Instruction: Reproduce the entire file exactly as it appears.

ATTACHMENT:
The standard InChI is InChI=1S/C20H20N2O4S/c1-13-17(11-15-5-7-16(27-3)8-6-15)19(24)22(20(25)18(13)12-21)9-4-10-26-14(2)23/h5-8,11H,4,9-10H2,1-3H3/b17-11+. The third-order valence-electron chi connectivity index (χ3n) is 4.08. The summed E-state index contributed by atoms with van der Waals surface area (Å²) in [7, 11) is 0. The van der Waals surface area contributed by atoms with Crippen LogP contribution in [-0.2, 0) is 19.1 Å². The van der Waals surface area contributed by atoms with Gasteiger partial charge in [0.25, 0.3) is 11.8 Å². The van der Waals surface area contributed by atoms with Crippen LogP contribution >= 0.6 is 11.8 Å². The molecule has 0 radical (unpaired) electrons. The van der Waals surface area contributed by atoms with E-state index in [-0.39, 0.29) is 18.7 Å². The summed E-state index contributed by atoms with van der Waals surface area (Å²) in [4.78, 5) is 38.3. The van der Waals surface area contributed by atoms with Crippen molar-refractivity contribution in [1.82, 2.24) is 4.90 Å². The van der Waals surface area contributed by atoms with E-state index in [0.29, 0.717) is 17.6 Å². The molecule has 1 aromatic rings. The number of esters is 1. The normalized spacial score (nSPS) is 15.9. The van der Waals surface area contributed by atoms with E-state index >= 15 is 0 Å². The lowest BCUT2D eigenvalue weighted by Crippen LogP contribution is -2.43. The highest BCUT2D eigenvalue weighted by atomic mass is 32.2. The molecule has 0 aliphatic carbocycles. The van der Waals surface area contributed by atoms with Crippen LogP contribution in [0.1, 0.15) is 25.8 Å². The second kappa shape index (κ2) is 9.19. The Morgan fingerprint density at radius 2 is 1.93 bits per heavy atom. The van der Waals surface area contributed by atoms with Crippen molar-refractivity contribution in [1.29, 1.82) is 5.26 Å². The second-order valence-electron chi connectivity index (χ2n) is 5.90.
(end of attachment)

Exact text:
The standard InChI is InChI=1S/C20H20N2O4S/c1-13-17(11-15-5-7-16(27-3)8-6-15)19(24)22(20(25)18(13)12-21)9-4-10-26-14(2)23/h5-8,11H,4,9-10H2,1-3H3/b17-11+. The third-order valence-electron chi connectivity index (χ3n) is 4.08. The summed E-state index contributed by atoms with van der Waals surface area (Å²) in [7, 11) is 0. The van der Waals surface area contributed by atoms with Crippen LogP contribution in [-0.2, 0) is 19.1 Å². The van der Waals surface area contributed by atoms with Gasteiger partial charge in [0.25, 0.3) is 11.8 Å². The van der Waals surface area contributed by atoms with Crippen LogP contribution >= 0.6 is 11.8 Å². The molecule has 0 radical (unpaired) electrons. The van der Waals surface area contributed by atoms with E-state index in [-0.39, 0.29) is 18.7 Å². The summed E-state index contributed by atoms with van der Waals surface area (Å²) in [4.78, 5) is 38.3. The van der Waals surface area contributed by atoms with Crippen molar-refractivity contribution in [1.82, 2.24) is 4.90 Å². The van der Waals surface area contributed by atoms with E-state index in [0.29, 0.717) is 17.6 Å². The molecule has 1 aromatic rings. The number of esters is 1. The normalized spacial score (nSPS) is 15.9. The van der Waals surface area contributed by atoms with E-state index >= 15 is 0 Å². The lowest BCUT2D eigenvalue weighted by Crippen LogP contribution is -2.43. The highest BCUT2D eigenvalue weighted by atomic mass is 32.2. The molecule has 0 aliphatic carbocycles. The van der Waals surface area contributed by atoms with Crippen LogP contribution in [0.1, 0.15) is 25.8 Å². The second kappa shape index (κ2) is 9.19. The Morgan fingerprint density at radius 2 is 1.93 bits per heavy atom. The van der Waals surface area contributed by atoms with Crippen molar-refractivity contribution in [1.29, 1.82) is 5.26 Å². The second-order valence-electron chi connectivity index (χ2n) is 5.90.